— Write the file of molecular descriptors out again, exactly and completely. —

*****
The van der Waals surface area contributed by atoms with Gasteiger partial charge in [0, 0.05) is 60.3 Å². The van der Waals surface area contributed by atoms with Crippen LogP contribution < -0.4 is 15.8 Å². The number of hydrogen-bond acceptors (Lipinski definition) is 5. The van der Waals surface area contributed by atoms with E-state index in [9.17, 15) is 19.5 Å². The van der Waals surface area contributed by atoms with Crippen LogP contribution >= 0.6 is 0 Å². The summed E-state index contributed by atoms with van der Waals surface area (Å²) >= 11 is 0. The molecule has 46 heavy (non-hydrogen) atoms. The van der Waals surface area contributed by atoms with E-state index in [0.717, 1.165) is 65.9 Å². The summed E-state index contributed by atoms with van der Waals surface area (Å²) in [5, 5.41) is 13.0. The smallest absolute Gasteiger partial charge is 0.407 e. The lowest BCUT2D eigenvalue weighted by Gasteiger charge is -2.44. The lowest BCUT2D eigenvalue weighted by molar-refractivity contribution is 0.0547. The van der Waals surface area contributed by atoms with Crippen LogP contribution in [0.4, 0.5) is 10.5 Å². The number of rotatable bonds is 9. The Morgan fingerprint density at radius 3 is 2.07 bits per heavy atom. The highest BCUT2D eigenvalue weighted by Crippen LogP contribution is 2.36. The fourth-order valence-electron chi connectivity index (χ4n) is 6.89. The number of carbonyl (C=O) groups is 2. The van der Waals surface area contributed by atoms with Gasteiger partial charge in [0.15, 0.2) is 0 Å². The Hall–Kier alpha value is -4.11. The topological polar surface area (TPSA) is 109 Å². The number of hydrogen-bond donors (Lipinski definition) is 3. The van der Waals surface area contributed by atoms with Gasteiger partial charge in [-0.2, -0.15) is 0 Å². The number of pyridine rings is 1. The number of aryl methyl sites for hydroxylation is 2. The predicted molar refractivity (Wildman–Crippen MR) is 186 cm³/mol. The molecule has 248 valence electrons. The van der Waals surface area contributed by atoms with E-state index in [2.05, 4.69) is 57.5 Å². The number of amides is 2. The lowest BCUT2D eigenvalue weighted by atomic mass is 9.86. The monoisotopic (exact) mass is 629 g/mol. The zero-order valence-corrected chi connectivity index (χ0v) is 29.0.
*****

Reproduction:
The van der Waals surface area contributed by atoms with Gasteiger partial charge in [0, 0.05) is 60.3 Å². The van der Waals surface area contributed by atoms with Crippen LogP contribution < -0.4 is 15.8 Å². The number of hydrogen-bond acceptors (Lipinski definition) is 5. The van der Waals surface area contributed by atoms with E-state index in [9.17, 15) is 19.5 Å². The van der Waals surface area contributed by atoms with Crippen LogP contribution >= 0.6 is 0 Å². The summed E-state index contributed by atoms with van der Waals surface area (Å²) >= 11 is 0. The molecule has 46 heavy (non-hydrogen) atoms. The van der Waals surface area contributed by atoms with E-state index in [0.717, 1.165) is 65.9 Å². The summed E-state index contributed by atoms with van der Waals surface area (Å²) in [5, 5.41) is 13.0. The smallest absolute Gasteiger partial charge is 0.407 e. The lowest BCUT2D eigenvalue weighted by Gasteiger charge is -2.44. The lowest BCUT2D eigenvalue weighted by molar-refractivity contribution is 0.0547. The van der Waals surface area contributed by atoms with Crippen LogP contribution in [0.4, 0.5) is 10.5 Å². The number of rotatable bonds is 9. The Morgan fingerprint density at radius 3 is 2.07 bits per heavy atom. The highest BCUT2D eigenvalue weighted by Crippen LogP contribution is 2.36. The fourth-order valence-electron chi connectivity index (χ4n) is 6.89. The number of carbonyl (C=O) groups is 2. The van der Waals surface area contributed by atoms with Gasteiger partial charge in [0.15, 0.2) is 0 Å². The Hall–Kier alpha value is -4.11. The topological polar surface area (TPSA) is 109 Å². The number of hydrogen-bond donors (Lipinski definition) is 3. The van der Waals surface area contributed by atoms with Gasteiger partial charge in [-0.2, -0.15) is 0 Å². The number of pyridine rings is 1. The number of aryl methyl sites for hydroxylation is 2. The predicted molar refractivity (Wildman–Crippen MR) is 186 cm³/mol. The molecule has 248 valence electrons. The van der Waals surface area contributed by atoms with E-state index in [2.05, 4.69) is 57.5 Å². The number of amides is 2. The lowest BCUT2D eigenvalue weighted by atomic mass is 9.86. The monoisotopic (exact) mass is 629 g/mol. The zero-order valence-corrected chi connectivity index (χ0v) is 29.0.